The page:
Disasters, Rhetoric

Hurricanes and Rhetoric

Sunday, 10th September 2017

from Sept. 10, 2017


As it happens, I’ve written about hurricanes before. I focused on how places get made, or don’t, in the wake of a disaster. The one in question for this paper was Hurricane Charley, back in 2004. It struck me that there was a marked difference between how Orlando was handling the aftermath of the storm and other places such as Ft. Myers were. Orlando was actively discouraging what we might think of as place-making imagination, that is, the ability for people to see their places as cohesive and having meaning. In Orlando, the message for people affected was – do nothing. Wait for the official state and corporate actors to do things. Other places did not have this emphasis.

So, I’m interested in whether we’ve learned anything about making places. Does a disaster make a place, or just reveal the place that is already there? Maybe a moot point. The truism about places is that “everyone pulls together” and helps each other. But of course, that isn’t really true – race and class barriers still exist. We’re seeing it in the differential effect in Houston, and I’m sure we will see the same thing in Florida.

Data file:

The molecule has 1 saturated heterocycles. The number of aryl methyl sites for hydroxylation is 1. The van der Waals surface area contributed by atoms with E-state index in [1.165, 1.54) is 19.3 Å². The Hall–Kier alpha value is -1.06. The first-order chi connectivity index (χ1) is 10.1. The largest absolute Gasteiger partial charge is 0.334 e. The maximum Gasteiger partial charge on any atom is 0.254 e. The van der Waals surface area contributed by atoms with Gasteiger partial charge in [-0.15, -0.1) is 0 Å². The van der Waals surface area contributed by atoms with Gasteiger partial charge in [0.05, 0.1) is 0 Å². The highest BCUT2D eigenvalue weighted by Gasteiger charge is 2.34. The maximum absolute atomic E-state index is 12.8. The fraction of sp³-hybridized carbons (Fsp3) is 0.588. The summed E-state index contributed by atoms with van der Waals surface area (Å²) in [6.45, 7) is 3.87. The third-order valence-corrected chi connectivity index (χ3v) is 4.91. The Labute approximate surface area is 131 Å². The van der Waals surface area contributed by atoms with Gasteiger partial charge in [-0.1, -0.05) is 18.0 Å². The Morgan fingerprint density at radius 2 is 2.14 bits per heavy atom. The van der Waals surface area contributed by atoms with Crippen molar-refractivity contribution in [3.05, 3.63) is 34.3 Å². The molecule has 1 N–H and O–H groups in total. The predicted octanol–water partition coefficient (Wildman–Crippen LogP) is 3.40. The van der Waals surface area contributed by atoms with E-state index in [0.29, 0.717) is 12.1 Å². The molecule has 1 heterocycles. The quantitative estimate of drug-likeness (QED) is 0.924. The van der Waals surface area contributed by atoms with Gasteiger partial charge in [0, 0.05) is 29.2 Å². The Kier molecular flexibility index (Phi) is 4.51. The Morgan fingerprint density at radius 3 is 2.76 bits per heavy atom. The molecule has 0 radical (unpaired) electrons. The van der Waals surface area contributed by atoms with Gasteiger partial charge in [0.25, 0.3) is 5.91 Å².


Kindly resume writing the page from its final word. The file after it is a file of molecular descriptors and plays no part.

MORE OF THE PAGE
The interesting thing to me is the rhetoric that surrounds all this. Disaster uncovers the fault lines in a place – but then, how are those fault-lines naturalized, that is, made to be “that’s just how things are” and “those people should have known better than to stay” (whether they really had a choice or not) and “they’re poor but look how they pull together” (as if poverty is not so bad because it gives greater spiritual/communal consciousness, and so those of us who aren’t poor don’t have to feel so bad or think that we have anything to do with the inequality in the world).

It is interesting to see what kind of place we imagine, and what kind of place the rest of the country/world imagines for us. New Orleans in Katrina – that was a place that motivated little response from a lot of official actors. We can speculate on the reasons for that – lots of fingers will be pointed. Whatever the reasons, it seems clear that people had foregone conclusions about what kind of place New Orleans was, and what kind of people lived there. The FEMA trucks that only the year before sat at the border of Florida ready to go for all our hurricanes, suddenly became completely incompetent for Katrina.

There are stories going around about how lots of Floridians are going to shoot their guns at the storm, because that’s what we do here in Florida, apparently. There are other “Florida man” type stories floating around. But the real question for me is, have we learned anything in 13 years since Charlie, Frances, Jeanne, and Ivan rolled through, about what it means to be a place? Stay tuned.

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